In July 1996, while going through the morning new papers, I stumbled upon a news item appearing in the Times of India. The caption said “Historians stumped by “Om” Coin”. The report said that six coins were found near the Siddheshwar lake in the Khopat area of Thane (Maharashtra) and one coin had “OM” engraved on it. The report further stated that occurance of “OM” symbol (as is known today in North India) was evolved during the 2nd Century BC as confirmed by the officials of the Institute of Oriental Studies, Thane. Famous historian V.V. Mirashi is quoted to have assumed its occurance somewhere in the 9th or 10th Century AD.
I looked at the coin photographs appearing alongside the news. There was a coin with a lion standing to the right, with the tail rolled up. At the end of the tail the so called “OM” was clearly visible but the area was darker indicating that the symbol was placed deeper than the coin surface. Clearly a device was overstruck. Faintly I remembered to have had some affinity with the coin. Later in the evening I went through the Journals of the Numismatic Society of India and traced the same to the Sada Dynasty (JNSI Vol XLVIII pp14-23 : Sada Coins from Vaddamanu). Similar overstruck Sada coins with a “Triratna“ device were already reported. In this case the Triratna was punched over the tail of the lion. The end of the tail became a part of the symbol to resemble “OM”. Out of the six coins discovered, only three of them were shown in the photograph. One small coin had the legend “Rajasa Kurasa” (Kuru dynasty of Kolhapur area) and the other one was of “Pulamavi” of the Satavahana lineage. All the coins are datable to 2nd Century AD. How come that a site is yielding coins of different dynasties of the same period. It is, however, not clear as to how were the coins discovered. Thane was definitely a crucial centre with maritime trade. We can not rule out the possibility of a modern day collector’s coins being lost and found. The coins appear to be clean without traces of any deposits. While examining my old floppies, I came across scanned photograph of the disputed coin and thought of penning down for wider appreciation of such numismatic problems.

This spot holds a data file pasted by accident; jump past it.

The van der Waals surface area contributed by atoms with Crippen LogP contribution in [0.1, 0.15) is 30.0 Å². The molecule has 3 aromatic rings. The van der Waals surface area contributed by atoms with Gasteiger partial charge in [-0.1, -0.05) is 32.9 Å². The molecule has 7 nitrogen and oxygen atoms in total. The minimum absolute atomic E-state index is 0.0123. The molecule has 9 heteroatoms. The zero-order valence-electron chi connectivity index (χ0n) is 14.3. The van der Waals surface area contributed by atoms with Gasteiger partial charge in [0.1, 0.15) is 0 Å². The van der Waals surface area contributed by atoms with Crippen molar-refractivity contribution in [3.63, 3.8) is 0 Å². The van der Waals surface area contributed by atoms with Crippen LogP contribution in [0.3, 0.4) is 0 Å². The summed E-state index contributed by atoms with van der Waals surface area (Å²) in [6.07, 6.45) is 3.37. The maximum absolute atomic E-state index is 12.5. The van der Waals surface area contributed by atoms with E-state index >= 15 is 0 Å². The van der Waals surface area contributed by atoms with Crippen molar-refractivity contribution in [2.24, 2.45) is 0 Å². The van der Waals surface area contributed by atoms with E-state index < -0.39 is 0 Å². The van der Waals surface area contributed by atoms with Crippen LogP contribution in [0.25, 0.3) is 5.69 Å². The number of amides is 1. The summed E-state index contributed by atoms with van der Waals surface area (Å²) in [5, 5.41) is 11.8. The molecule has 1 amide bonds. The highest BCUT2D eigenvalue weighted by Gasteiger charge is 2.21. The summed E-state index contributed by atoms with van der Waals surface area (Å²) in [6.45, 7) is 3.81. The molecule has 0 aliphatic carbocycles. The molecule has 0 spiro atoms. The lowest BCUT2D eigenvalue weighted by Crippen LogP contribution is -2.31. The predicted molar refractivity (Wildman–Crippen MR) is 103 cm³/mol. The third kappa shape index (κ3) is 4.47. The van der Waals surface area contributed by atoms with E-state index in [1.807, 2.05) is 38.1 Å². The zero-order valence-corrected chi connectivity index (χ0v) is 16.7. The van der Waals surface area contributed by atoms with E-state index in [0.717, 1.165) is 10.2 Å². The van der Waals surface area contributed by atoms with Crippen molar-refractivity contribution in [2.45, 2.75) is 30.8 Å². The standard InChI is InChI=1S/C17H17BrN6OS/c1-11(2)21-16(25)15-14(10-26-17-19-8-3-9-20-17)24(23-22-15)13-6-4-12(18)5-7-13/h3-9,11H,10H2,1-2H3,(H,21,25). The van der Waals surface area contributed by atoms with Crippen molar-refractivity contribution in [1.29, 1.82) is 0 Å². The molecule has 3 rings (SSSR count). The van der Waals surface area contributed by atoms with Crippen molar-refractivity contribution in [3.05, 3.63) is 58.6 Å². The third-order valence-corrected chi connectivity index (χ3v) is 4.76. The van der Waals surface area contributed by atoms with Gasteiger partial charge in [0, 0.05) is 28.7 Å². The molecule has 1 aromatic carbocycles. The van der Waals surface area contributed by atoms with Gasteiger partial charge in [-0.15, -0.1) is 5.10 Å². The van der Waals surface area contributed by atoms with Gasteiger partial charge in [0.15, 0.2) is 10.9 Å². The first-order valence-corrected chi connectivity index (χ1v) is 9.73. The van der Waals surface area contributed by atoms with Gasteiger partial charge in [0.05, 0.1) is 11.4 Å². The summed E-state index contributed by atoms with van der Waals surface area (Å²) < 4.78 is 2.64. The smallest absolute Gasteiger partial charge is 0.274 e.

Incidentally, the “OM”, according to the Hindu mythology, is a cosmic sound and is there from the beginning of the Cosmos. Not only in Hinduism, “OM” is the ultimate, even in Jainism, Buddhism and among the Sikhs. The question is, how was it represented symbolically. Today we find it represented by characters of a script, expressed by a combination of letters producing an “OM” like sound. But it is not necessary that the SOUND be bound with the same characters for ever. “OM” in the various Indian scripts as known today was not the same in the past. This I could understand from the symbols appearing at the beginning of Copper plate grants/inscriptions. Usually they begin with “OM Siddham/Swasti……….” Here we find “OM” appearing differently.